Serving God for His glory alone
If anyone speaks, let it be as one who speaks God’s words; if anyone serves, let it be from the strength God provides, so that God may be glorified through Jesus Christ in everything. To him be the glory and the power forever and ever. Amen. 1 Peter 4:11 CSB
Within the church as John Calvin, one of the Reformers rightly said, “no one is to be content with one thing and with his own gifts, but everyone has need of the help and aid of his brother.” Everyone ought to strive to be a good steward of the talents God has given him. In short, the church is an authentic storehouse of gifts and talents—never locked but always open for service. From the text, anyone who has the gift of communicating the gospel can testify to the words Jesus spoke to His disciples who would even risk arrest: “But when they hand you over, don’t worry about how or what you are to speak. For you will be given what to say at that hour, because it isn’t you speaking, but the Spirit of your Father is speaking through you” (Matthew 10:19–20; also see Luke 12:11–12). The power of the Holy Spirit is at work in anyone who speaks the very words of God to edify others. The one who is gifted to speak cannot and will not substitute his own thoughts and opinions for he “speaks…God’s words.” He must be faithful in delivering His words for “they were entrusted with the very words of God” (Romans 3:2). Anyone who faithfully administers God’s grace by serving others using the gifts God has given him will rely “from the strength God provides, so that God may be glorified through Jesus Christ in everything.” The Christian worker is completely dependent on “the strength God provides.” In the Greek, the verb “provides” points to someone who covers the expenses of something, it has the meaning to supply lavishly. God, then, abundantly supplies the Christian worker with the necessary strength to accomplish the task. Because it is God who supplies every need, His name receives the praise in all things, “through Jesus Christ.” Paul teaches this doctrine when he concludes his doxology in praise of God with these words: “For from him and through him and to him are all things. To him be the glory forever. Amen” (Romans 11:36). All Christians must be faithful stewards who, by continually extending the benefit of these gifts to others, function as channels of God’s grace. All of us in the body of Christ, therefore, ought to serve one another so that we can mutually benefit from the variety of riches God has granted His people.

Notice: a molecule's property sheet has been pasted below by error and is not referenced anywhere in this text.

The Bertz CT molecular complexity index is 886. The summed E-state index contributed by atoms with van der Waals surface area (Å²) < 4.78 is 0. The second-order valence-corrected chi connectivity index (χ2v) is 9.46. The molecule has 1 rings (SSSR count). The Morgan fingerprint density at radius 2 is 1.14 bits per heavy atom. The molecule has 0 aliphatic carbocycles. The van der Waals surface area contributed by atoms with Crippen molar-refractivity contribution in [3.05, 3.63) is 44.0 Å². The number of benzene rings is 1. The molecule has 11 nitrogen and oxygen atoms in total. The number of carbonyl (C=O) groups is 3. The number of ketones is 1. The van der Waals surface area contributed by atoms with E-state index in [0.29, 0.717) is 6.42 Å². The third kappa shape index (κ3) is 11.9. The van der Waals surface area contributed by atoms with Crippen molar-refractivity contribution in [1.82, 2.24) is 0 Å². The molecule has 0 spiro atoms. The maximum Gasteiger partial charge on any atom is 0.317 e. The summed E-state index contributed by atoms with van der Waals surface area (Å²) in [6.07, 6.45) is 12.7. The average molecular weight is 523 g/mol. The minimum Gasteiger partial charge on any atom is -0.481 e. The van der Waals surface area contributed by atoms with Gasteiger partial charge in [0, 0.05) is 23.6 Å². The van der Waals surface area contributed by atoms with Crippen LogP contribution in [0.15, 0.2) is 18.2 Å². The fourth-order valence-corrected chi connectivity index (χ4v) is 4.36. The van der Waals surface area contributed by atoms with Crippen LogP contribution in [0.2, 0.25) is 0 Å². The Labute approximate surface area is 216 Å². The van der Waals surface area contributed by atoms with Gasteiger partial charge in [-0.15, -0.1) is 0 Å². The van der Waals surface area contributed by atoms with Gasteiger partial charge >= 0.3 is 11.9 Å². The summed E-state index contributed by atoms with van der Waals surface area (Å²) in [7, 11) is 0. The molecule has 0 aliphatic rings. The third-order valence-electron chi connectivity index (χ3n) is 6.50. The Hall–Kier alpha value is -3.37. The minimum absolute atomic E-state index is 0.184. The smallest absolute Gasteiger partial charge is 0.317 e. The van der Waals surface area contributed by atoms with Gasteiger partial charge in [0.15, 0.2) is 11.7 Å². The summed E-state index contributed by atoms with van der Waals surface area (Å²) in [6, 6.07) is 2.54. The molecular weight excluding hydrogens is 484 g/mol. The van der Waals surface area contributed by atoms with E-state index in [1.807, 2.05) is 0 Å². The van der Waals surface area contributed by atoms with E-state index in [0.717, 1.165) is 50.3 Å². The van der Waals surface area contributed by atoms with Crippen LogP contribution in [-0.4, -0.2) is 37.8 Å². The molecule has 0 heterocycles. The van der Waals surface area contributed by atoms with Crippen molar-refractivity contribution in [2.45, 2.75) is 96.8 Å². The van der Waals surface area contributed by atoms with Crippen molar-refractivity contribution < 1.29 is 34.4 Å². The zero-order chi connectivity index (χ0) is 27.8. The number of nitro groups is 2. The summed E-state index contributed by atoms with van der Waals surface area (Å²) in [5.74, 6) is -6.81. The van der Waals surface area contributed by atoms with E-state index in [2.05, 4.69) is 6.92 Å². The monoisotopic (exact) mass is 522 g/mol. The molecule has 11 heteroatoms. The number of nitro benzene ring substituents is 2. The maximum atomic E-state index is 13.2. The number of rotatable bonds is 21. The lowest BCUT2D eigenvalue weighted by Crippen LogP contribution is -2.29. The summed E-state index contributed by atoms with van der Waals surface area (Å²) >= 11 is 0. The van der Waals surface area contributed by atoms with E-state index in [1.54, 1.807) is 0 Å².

Isaac De Guzman